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Constraint induced movement therapy : a longitudinal case study


Please use this identifier to cite or link to this item: http://hdl.handle.net/1928/10324

Constraint induced movement therapy : a longitudinal case study

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Title: Constraint induced movement therapy : a longitudinal case study
Author: McMillan, Sarah Renee, 1984-
Advisor(s): Burtner, Patricia A.
Committee Member(s): Phillips, John
Keenan, Kristina
Crowe, Terry K.
Department: University of New Mexico. Occupational Therapy Program
Subject: cerebral palsy
constraint induced movement therapy
Occupational Therapy
LC Subject(s): Constraint-induced movement therapy--Case studies.
Constraint-induced movement therapy--Longitudinal studies.
Cerebral palsied children--Rehabilitation--Case studies.
Cerebral palsied children--Rehabilitation--Longitudinal studies.
Degree Level: Masters
Abstract: Purpose. Constraint-induced movement therapy (CIMT) involves use of a constraint on the non-affected extremity and intensive therapy comprised of shaping and repetition during functional activities to improve quality and quantity of use of the affected extremity. The literature has shown that CIMT is effective and two articles support the use of 2 doses of CIMT. The current study investigated if 3 doses of CIMT over 5 years continued to produce improvements in functional use for a boy with hemiplegic cerebral palsy (CP). Methods. One child, with spastic hemiplegic CP, met inclusion criteria of a minimum of 20° of active wrist extension and 10° of active finger extension in the hemiplegic hand. Grip strength, pinch strength, modified Nine Hole Peg Test, Box and Blocks, Canadian Occupational Performance Measure, Pediatric Evaluation of Disability Inventory, Melbourne Assessment of Unilateral Upper Limb Function, and the modified House Functional Classification System were conducted pre-,during, post-, and 3 months post-intervention. The child wore a bivalve cast during waking hours and participated in 4 hours of therapy 5 days/week for 2 weeks. Results. Improvements in strength, functional use, and participation were seen across all three doses. There were no significant changes in mobility or social skills following any of the doses. Conclusions. This study supports the use of CIMT for up to 3 doses during childhood. More research needs to be conducted to determine the optimal length, intensity, and frequency of doses; optimal time in the child's development; optimal impairment levels; and if CIMT is best used alone or in conjunction with other protocols.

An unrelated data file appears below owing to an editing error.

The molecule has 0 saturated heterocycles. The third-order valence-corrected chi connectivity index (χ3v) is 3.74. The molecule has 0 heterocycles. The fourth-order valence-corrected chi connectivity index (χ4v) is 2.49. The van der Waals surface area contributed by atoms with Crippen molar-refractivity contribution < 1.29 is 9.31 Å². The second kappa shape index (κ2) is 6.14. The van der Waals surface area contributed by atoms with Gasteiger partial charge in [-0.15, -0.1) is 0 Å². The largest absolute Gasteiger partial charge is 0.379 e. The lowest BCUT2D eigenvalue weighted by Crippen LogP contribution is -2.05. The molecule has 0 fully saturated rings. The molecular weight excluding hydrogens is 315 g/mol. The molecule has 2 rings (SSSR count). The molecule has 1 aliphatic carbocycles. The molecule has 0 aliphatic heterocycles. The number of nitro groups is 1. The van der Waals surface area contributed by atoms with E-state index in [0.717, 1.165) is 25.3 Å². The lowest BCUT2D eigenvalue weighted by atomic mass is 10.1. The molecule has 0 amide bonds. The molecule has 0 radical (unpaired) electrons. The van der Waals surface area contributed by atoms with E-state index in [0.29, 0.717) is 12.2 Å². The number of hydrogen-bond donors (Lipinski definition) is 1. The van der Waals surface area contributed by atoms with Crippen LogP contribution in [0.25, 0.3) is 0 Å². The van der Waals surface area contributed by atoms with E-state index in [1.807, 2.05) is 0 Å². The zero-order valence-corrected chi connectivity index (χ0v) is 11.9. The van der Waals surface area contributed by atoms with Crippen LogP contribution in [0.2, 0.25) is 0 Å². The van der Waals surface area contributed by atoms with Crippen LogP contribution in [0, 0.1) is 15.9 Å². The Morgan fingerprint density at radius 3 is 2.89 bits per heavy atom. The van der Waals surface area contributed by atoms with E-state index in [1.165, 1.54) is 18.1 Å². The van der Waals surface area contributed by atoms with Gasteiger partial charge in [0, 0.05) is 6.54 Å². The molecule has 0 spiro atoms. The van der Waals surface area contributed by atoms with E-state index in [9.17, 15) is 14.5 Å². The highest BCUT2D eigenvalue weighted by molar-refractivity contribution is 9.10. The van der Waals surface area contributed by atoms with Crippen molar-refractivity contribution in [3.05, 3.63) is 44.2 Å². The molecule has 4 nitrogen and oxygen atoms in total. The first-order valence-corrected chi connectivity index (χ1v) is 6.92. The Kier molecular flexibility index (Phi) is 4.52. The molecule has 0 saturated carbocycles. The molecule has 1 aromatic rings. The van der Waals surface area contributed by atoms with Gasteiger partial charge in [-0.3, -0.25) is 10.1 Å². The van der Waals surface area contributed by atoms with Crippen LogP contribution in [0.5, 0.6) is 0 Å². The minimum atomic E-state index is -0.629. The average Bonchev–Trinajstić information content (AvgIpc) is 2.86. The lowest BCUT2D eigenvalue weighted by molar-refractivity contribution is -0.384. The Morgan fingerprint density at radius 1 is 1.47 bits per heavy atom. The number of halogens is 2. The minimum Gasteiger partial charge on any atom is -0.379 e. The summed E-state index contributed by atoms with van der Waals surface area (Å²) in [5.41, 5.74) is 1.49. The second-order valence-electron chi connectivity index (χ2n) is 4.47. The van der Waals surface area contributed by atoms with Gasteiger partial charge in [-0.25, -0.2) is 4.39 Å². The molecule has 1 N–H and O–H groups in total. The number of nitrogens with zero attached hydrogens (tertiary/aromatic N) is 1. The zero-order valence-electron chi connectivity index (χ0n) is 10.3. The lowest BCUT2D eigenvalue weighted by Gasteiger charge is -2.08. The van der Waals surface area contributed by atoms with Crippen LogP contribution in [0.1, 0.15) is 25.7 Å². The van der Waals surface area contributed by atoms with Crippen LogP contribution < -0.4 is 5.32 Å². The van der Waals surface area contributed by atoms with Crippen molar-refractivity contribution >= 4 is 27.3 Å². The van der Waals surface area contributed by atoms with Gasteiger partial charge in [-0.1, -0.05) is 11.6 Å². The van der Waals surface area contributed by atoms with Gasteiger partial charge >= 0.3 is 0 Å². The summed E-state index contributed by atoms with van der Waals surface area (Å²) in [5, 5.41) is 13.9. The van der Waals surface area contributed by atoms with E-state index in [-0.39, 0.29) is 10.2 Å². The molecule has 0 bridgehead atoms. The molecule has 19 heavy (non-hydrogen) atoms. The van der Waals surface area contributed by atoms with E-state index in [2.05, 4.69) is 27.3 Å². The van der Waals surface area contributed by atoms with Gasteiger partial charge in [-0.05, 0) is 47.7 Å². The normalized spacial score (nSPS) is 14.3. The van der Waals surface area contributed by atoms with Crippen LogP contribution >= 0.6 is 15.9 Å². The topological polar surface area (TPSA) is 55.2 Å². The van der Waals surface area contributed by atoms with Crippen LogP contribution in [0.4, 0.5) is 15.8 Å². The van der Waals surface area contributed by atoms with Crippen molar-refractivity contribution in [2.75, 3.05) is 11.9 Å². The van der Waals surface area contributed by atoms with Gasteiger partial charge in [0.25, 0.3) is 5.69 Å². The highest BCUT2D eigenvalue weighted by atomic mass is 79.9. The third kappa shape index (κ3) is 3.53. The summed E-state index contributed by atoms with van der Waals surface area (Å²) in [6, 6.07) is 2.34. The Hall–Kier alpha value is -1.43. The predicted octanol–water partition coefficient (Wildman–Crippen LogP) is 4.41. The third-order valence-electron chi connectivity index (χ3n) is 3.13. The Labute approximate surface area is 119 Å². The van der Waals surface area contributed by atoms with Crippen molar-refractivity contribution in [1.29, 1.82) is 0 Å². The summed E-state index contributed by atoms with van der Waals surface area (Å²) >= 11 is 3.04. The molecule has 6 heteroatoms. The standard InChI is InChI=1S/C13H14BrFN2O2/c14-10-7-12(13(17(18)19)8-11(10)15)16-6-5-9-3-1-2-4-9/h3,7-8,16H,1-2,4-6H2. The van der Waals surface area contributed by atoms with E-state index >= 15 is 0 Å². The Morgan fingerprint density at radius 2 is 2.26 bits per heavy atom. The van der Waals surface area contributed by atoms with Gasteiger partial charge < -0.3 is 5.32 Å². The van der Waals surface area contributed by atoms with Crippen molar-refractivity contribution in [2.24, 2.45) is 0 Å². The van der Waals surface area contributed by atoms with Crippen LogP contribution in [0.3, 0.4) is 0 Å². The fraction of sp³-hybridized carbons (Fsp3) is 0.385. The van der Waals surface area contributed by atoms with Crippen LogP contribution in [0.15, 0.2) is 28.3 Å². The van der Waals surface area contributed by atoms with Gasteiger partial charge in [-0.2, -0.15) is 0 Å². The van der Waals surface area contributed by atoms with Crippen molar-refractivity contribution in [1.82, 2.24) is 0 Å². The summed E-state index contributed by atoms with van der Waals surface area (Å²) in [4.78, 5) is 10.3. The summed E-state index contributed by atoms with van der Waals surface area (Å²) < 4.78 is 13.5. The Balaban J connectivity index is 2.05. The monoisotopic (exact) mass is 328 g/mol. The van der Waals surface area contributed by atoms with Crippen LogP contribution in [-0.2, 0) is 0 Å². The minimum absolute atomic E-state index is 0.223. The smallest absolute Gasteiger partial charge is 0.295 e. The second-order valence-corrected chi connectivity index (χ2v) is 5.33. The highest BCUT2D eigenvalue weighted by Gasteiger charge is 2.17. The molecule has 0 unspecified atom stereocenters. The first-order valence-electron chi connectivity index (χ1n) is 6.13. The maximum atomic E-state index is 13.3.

Graduation Date: December 2009
URI: http://hdl.handle.net/1928/10324

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